70% of Corporates Support Establishing Pan-European Regulatory Bodies

Europe’s large companies and financial institutions express strong levels of support for several sweeping proposals for regulatory reform, including the establishment of government entities to set standards for all EU governments for the supervision of banks, insurers and other financial firms.

Almost two-thirds (63%) of the 138 large European financial institutions and companies participating in a Greenwich Market Pulse in late July say they are in favour of the creation of pan-European regulatory bodies such as the Committee of European Securities Regulators (CESR), the Committee of European Banking Supervisors (CEBS) and the Committee of European Insurance and Occupational Pensions Supervisors (CEIOPS). More than a quarter of respondents say they would ‘strongly support’ the establishment of these bodies and only 15% say they would oppose this step. Among corporations, support levels near 70%, with almost 30% strongly in favour.

“There is a significant group of companies and financial institutions – some 22% of the total that remain neutral to the establishment of these pan-European bodies,” said Greenwich Associates consultant Robert Statius-Muller. “So although there is broad support for this approach, much will depend on how these new bodies are composed and empowered to enforce standards on individual European governments.”

Greenwich Associates also asked companies and financial institutions to rate their level of support for some specific proposals from European regulators:

  • Stimulus spending: More than 40% of large companies and financial institutions in Europe oppose any additional stimulus spending by the major European governments, with 30% in favour of more stimulus and 30% on the fence. Levels of support and opposition are roughly consistent across corporations and financial institutions.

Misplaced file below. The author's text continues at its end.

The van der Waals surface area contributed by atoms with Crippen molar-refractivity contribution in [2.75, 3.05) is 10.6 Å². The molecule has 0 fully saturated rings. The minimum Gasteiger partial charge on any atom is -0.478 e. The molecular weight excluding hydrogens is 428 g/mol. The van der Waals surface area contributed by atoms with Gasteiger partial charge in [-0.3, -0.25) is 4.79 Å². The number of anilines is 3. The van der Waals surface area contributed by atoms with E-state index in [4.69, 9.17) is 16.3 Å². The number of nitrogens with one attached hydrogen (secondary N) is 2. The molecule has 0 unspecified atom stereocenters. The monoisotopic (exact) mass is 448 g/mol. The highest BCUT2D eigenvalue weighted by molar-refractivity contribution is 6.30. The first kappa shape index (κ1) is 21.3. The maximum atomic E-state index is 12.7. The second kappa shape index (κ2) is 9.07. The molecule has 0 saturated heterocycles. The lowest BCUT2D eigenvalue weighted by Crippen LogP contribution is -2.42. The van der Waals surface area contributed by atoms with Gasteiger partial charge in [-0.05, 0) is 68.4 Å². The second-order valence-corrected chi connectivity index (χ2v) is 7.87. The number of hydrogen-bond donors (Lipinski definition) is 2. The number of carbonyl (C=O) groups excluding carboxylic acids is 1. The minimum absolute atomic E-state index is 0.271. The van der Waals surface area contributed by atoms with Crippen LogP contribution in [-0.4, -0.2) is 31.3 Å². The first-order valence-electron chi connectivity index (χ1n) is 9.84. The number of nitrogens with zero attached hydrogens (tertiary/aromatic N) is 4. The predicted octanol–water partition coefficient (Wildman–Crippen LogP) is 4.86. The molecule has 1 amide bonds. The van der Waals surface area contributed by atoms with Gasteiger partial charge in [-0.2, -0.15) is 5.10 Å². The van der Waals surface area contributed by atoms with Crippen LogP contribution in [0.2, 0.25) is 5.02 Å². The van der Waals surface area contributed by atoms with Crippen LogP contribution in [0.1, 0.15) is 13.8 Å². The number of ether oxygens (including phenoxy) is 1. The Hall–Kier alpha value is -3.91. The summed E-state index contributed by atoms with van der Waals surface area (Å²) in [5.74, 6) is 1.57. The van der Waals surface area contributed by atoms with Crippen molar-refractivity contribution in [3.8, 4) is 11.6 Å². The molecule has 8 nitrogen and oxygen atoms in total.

• Stress testing: Almost 60% of large European companies and financial institutions would support government conducted ‘stress tests’ of the region’s banks similar to those carried out in the US. “It is interesting to note that support for stress testing is actually higher among the European banks themselves than among corporations,” said Greenwich Associates consultant John Colon. “Three-quarters of banks support public stress tests, compared to only about half of companies.”
  • New rules for hedge funds: Almost 65% of large European companies and financial institutions support proposals from the European Commission (EC) that would require registration of alternative fund managers with regulatory authorities and set new standards on hedge fund reporting, governance, risk management, and minimum capital requirements. Included in that overall level of support are 27% of survey respondents who say they would ‘strongly support’ these measures.

Rating Government Response to the Crisis

Europe’s largest corporations and financial institutions give good – but not great – ratings to their respective national governments for their actions in response to global economic and financial crisis. Overall, 43% of European survey respondents give positive marks to their governments’ response to the crisis, including 37% rating that response as ‘good’ and 6% rating it ‘excellent’. On the opposite side of the ledger, 30% give their governments’ negative ratings, including a quarter who rate the performance as ‘poor’ and 5% who rate it ‘very poor’.

When asked to rate the performance of the EU in dealing with the crisis, 46% of European survey participants provide a ‘neutral’ response. However, 37% give the EU negative ratings, including 29% rating the performance as ‘poor’ and 8% rating it ‘very poor’.

“Only 17% of Europe’s large companies and financial institutions would give the EU a positive rating for its performance in responding to the crisis,” said Statius-Muller.


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